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Grazing-Forest Service Land

Grazing-Forest Service Land
Livestock Grazing Starts on the Black Hills National Forest
News Release - June 7, 2017

CUSTER, S.D. - Forest visitors this summer may see livestock grazing on the Black Hills National Forest.

Since 1905, the U.S. Congress has authorized regulated livestock grazing through permits on National Forest System Lands. On the Black Hills National Forest, there are approximately 144 permittees grazing over 24,000 head of mature cattle, generally cow/calf pairs, June through September, dependent on conditions.

Permittees on the Forest started grazing on June 1st. Cattle near Sundance, Wyoming will be placed on the Forest around June 11th.  Cattle are managed and controlled through the use of various range improvements including: fencing, cattleguards, water tanks, stock ponds, wells, pipelines, use of salt to aid in distribution of animals and range riders.  Permittees are responsible for maintenance of assigned range improvements, and pay grazing fees based on authorized numbers and time on rangelands.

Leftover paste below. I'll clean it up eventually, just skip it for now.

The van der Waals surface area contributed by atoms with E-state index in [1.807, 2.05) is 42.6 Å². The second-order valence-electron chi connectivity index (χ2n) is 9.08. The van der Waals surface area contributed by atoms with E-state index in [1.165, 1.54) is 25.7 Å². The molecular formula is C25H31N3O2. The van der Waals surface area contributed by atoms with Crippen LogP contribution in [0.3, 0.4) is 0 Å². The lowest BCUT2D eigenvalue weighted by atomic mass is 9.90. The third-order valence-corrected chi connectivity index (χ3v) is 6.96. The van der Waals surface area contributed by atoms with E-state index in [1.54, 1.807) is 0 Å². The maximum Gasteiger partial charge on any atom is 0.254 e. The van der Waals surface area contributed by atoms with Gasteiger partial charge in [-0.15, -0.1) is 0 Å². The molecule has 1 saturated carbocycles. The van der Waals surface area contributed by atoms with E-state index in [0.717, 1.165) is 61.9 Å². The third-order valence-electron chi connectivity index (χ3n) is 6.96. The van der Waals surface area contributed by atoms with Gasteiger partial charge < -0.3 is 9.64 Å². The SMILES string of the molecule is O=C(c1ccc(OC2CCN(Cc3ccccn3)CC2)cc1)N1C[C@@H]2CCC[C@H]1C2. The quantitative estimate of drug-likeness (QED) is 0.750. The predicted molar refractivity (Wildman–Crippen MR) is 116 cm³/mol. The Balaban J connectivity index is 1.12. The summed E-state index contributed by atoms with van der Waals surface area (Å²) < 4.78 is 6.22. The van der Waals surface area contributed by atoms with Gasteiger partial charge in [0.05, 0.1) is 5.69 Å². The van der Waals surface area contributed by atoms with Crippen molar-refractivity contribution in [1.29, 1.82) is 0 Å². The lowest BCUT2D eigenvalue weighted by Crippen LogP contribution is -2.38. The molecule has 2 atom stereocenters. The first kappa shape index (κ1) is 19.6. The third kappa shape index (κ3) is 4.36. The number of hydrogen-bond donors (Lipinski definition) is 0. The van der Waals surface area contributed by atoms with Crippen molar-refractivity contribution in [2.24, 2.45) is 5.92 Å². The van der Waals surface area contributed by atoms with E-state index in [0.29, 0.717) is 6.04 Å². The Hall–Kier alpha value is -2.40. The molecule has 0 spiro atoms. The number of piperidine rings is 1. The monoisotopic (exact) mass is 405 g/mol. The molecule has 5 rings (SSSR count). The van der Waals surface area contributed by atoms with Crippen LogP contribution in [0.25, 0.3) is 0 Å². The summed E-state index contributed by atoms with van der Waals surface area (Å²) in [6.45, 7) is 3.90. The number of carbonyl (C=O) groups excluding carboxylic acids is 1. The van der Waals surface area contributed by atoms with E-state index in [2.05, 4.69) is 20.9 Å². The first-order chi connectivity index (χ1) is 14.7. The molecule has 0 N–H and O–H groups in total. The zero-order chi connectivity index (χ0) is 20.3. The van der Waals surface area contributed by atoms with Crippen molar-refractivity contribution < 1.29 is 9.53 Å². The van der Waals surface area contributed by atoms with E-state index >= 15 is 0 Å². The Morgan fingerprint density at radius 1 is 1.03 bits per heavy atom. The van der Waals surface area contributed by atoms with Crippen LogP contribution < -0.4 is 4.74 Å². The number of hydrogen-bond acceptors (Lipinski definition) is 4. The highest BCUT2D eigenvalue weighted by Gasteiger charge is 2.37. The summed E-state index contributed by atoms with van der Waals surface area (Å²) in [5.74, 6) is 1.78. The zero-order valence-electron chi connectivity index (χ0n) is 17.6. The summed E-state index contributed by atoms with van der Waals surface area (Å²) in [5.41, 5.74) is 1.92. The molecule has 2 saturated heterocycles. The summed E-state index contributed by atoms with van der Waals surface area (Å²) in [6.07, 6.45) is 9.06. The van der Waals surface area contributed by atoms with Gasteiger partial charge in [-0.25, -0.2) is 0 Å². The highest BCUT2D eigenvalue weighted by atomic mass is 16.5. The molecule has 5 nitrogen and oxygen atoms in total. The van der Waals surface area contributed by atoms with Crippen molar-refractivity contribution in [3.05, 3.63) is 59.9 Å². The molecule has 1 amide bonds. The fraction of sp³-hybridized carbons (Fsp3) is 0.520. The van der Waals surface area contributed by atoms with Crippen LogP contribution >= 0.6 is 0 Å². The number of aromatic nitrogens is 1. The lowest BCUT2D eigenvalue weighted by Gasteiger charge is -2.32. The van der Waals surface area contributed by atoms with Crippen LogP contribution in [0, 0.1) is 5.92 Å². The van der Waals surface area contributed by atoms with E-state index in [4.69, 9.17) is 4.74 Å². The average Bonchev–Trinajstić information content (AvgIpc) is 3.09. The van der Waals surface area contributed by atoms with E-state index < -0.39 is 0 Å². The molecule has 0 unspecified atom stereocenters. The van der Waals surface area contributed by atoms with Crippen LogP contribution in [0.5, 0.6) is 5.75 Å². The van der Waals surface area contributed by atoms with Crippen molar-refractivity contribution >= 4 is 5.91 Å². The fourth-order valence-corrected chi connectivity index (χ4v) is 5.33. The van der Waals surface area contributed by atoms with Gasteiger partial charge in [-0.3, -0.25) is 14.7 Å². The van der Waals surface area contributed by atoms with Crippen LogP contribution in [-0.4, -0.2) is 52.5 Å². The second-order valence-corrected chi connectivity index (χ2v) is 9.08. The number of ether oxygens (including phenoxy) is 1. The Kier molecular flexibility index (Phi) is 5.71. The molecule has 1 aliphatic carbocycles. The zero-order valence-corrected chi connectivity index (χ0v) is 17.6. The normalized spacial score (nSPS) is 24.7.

Forest users are asked to please close fence gates that are used for access or passage.  While the Forest continues to add additional vehicle, UTV, ATV, and motorcycle cattleguards, there still are many locations where wire or steel gates are used to control livestock and provide for user passage. 

Cattle are grazed through multiple pastures, on a deferred rotation grazing system.  The timing of this deferment can vary each year.  This approach supports the Forest Plan objective to provide grazing on a sustained basis and make available up to 233 million pounds of forage for livestock and wildlife use each year, weather permitting.

 



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